Travel insurance if you have a kidney transplant is essential when you travel or take a holiday abroad just in case you fall ill and need medical treatment. The cost of receiving medical treatment away from the UK can be very high. For those with pre-existing medical conditions travel insurance can be expensive unless you shop around (this link might help you find cheap travel insurance with a kidney transplant
Travellers with a kidney transplant have in the past paid significantly more for their travel insurance as those with a kidney transplant, like many other sufferers of a pre-existing condition have had their premiums raised. The travel insurance companies consider those that are under the treatment of a doctor, even on a routine basis, may be more likely to claim and hence cause them to have to pay out.
For example, a 54 year old male, travelling to the United States of America for 1 week would pay around £13.42 if they didn’t have a kidney transplant, but for the same person with a kidney transplant, the premium could be £36.41, that’s around 3 times more expensive.
Typically customers with a kidney transplant might also suffer with another condition. In our example the premium would still be £36.41 assuming the applicant was taking 2 additional medications for high blood pressure.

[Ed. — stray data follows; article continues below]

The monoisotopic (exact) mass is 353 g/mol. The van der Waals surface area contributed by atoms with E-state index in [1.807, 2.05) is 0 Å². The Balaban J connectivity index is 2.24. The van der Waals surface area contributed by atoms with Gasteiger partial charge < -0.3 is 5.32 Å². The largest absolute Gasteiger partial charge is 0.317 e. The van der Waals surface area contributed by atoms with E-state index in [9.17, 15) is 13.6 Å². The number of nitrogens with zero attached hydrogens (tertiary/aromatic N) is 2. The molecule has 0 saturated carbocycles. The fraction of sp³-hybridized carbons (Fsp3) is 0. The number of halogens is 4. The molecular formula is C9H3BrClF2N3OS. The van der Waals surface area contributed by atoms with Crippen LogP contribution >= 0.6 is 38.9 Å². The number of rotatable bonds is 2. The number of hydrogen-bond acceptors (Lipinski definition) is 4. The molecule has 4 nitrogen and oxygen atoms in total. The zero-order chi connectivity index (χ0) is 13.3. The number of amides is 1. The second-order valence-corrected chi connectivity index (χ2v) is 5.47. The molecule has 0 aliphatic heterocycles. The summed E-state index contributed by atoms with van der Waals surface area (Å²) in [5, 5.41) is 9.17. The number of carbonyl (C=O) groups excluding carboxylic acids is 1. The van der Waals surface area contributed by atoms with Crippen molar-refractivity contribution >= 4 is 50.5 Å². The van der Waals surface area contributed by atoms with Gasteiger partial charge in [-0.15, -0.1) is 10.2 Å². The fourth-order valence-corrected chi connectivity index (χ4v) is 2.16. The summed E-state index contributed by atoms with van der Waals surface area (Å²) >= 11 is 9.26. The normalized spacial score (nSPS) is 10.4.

Additional rating factors which effect travel insurance are high blood pressure, high cholesterol and whether you smoke.
Kidney transplant and travel insurance
Kidney transplantation or renal transplantation is the organ transplant of a kidney into a patient with end-stage renal disease. Kidney transplantation is typically classified as deceased-donor (formerly known as cadaveric) or living-donor transplantation depending on the source of the donor organ. Living-donor renal transplants are further characterized as genetically related (living-related) or non-related (living-unrelated) transplants, depending on whether a biological relationship exists between the donor and recipient.
The first kidney transplantation was performed on June 17, 1950. Although the donated kidney was rejected ten months later because no immunosuppressive therapy was available at the time—the development of effective antirejection drugs was years away—the intervening time gave Tucker's remaining kidney time to recover and she lived another five years.
The first kidney transplants between living patients were undertaken in 1954 in Boston and Paris. The procedure was done between identical twins Ronald and Richard Herrick to eliminate any problems of an immune reaction. For this and later work, Dr. Murray received the Nobel Prize for Medicine in 1990.
The first kidney transplantation in the United Kingdom did not occur until 1960, when Michael Woodruff performed one between identical twins in Edinburgh.
Finally, those that are awaiting a diagnosis or additional tests face the highest premiums as what insurers’ hate most of all is uncertainty, especially around the possible risk of falling ill abroad with a condition that isn’t yet well controlled.